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Under the Thai Khem Kaeng (ไทย เข้มแข็ง, Strong Thailand) "creative economy" scheme, the Culture Ministry plans to give 100 million baht -- half of the 200-million-baht film fund -- to support the third and fourth entries in the historical-drama franchise by veteran director MC Chatrichalerm Yukol.
The Naresuan sequels had earlier been given 330 million baht from the Commerce Ministry.
According to Apichatpong and Manit, who posted an open letter on Facebook, 295 projects were submitted for consideration to the Culture Ministry’s Office of Contemporary Arts and Culture (OCAC). Forty-nine were approved.
They say the allocation of 100 million baht for King Naresuan was not fair to the 246 projects that were not approved.
They also criticize the lack of transparency in the process and say the project-screening committee is partial, biased and unfair.
Furthermore, according to a translation of the letter by Prachatai, "it appears that a certain private film production company has received a large amount of financial support for its various movie projects."
If, according to The Nation story, the ministry doesn't provide any answers, the filmmakers will "petition the Administrative Court and National Anti-Corruption Commission to probe this case because it was viewed as an inappropriate use of tax money to benefit only specific groups of people."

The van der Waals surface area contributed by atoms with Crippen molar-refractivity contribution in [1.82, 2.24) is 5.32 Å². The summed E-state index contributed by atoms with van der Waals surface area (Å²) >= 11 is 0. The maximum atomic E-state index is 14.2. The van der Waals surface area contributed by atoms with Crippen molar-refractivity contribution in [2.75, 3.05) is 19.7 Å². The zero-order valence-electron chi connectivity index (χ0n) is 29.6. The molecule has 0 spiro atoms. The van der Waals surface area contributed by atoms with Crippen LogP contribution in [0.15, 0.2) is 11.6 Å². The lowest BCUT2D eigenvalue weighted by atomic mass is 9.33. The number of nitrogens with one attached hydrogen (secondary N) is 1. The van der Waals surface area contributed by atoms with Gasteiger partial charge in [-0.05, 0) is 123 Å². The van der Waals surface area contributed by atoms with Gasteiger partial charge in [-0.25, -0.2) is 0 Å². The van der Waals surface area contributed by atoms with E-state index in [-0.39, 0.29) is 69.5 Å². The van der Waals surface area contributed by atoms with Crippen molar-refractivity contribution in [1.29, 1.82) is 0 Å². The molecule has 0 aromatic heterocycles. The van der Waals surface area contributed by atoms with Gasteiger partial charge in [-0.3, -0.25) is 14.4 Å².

Apichatpong himself has said he stands to be awarded 3.5 million baht from the fund, which would go to defray the debts he incurred to make his new feature, Uncle Boonmee Who Can Recall His Past Lives, which is headed for competition in the Cannes Film Festival. But the filmmaker, an honoree of the OCAC's Silpathorn Award, says he'll refuse the money until there's been an independent accounting of the fund.
Manit is an photographer, owner of Bangkok's Kathmandu Gallery and filmmaker. He co-directed the award-winning documentary on politics and southern Thailand violence, Citizen Juling.
Prince Chatrichalerm, a long-time industry figure known for his socially conscious dramas from the 1970s to the 1990s, has previously defended the funding of his latest epics.
In the Prachatai article, Apinan, former director of the OCAC, says the money was allocated to the King Naresuan movies as a show of support by Prime Minister Abhisit Vejjajiva, who is also the chairman of the National Committee on Films and Videos. And, says Apinan, the movies’ content promotes Thai history, which is in line with the objective of the Ministry of wanting to promote love and unity in the nation.
Culture Minister Theera Slukpetch tells The Nation that the funding process was transparent but that a misunderstanding arose due to the delay of the notification of funding results to all parties and the lack of an explanation of the funding decisions to filmmakers.
The 100 million baht is being given to Naresuan on the condition that it would yield a return to the ministry for use to develop the film industry, he said.
Update: The Bangkok Post's Kong Rithdee says the 100 million baht would be used to film ONE SCENE -- the elephant battle between the king and a Burmese prince. "Even Avatar didn't spend 100 million baht on one scene."